Opinion / Blog

Don't go to Harvard

By MichaelM ( Updated: 2015-10-21 14:58

Don't go to Harvard

The main bulding of Massachusetts Institute of Technology (MIT) is seen in this file photo. [Photo/IC] 

Most Chinese students who have a dream to study at a highly prestigious university in America have their eyes set on the likes of Harvard, Princeton or perhaps Stanford. They want to go to the 'best' school so that they can carry away the honor of having attended the best college or university in the world. While it is true that any of these top schools (especially the Ivy League schools in the US) would possibly give you the best education in the world, there is another way to look at college education which can make it much more affordable for those who can't afford these famous institutions.

An organization called CollegeNET has also taken a closer look at the best choices for students in their academic pursuits. What they did was study which colleges give the student the best opportunities for earning money early in one's career, in comparison with the actual cost of getting their degree at a specific school. The list is focused on colleges that are best for lower income students. 

Let me explain. 

A well known website,, will give you a list of schools that give the best overall return-on-investment for college. However, many of the schools listed there have a very high tuition rate, thus, eliminating those who can't afford to go there. CollegeNET relies on other data including the likelihood that you'll graduate based upon how many college freshman do eventually graduate from their school. They also take in consideration the stability of the school based upon its endowment.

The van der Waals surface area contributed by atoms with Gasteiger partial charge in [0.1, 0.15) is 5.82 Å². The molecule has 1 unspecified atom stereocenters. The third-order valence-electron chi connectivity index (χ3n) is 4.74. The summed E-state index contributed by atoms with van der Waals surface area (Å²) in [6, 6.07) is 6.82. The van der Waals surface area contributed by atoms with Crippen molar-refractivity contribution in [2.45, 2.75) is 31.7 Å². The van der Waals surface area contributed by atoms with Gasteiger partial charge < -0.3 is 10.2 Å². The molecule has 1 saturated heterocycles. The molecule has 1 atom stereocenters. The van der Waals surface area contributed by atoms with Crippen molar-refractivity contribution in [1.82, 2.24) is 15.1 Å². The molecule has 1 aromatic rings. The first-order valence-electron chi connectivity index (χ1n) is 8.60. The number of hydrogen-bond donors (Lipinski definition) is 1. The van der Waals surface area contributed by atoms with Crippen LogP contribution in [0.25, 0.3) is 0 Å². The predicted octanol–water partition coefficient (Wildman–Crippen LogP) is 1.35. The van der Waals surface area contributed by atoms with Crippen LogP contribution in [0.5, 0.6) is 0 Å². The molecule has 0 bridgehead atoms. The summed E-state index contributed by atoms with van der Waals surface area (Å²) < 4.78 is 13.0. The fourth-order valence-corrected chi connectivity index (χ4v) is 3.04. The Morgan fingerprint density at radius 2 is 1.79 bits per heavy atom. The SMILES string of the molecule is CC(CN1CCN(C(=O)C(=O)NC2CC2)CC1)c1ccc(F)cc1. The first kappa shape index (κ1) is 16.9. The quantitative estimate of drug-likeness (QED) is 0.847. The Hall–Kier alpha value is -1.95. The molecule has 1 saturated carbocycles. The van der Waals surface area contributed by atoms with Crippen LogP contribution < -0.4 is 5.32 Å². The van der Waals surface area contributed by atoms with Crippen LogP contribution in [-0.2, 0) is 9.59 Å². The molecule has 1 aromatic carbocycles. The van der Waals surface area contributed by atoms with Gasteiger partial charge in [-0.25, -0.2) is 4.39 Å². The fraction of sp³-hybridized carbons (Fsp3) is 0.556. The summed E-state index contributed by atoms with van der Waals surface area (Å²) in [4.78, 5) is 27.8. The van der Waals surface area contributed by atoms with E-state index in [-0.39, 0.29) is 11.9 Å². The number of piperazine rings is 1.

I think about the poor student. In fact, I think about how many students are in the countryside here in China, who would definitely qualify to attend school abroad (if they so desired), yet, who believe that it is an impossible goal. I know that dotted around China, there are students who are brilliant and could achieve dreams that most will never consider because they also live with the belief that they could never afford it.

Victoria, a student that I taught for nearly two years, is just such a student. Her mother moved herself and daughter to Zhengzhou so that Victoria could get a better education than she would have in the countryside. Though poor, her mother was intelligent enough to believe in her daughter and that she could also eventually go on to a major school in the US. When she approached me about helping her to apply at Princeton, I suggested she think about a school that was more reasonable. She wouldn't hear of it and had determined that Princeton was her school. To my amazement, she scored 2243 on the SAT which was a high enough score to get her into almost any school she wanted. But, she wanted Princeton. 

I helped her through the application process and even did a Skype interview for her with admissions counselors there. She got accepted and is now attending Princeton on a full paid academic scholarship. I'm thrilled for her and humbled to have been at least a part of her success.

However, I wonder how many students never aspire to do anything so profound? How many brilliant students are sitting in small classrooms in obscure villages who have the potential to do amazing things like Victoria is doing?

This list is a solution for such students. I wished I could get it, along with the information that anything is possible with a brilliant student, into the hands of the perhaps tens of thousands of parents across China. I wished that they knew that much more is possible than they've like ever imagined.

Of greatest importance, CollegeNET looked at it with a view to underprivileged and financially poor students and how and where they might get the best education.

I'll share an image file of the top 7 schools. If you'd list the entire list in PDF file, give me your email address and I'll be happy to send it to you.

Don't go to Harvard

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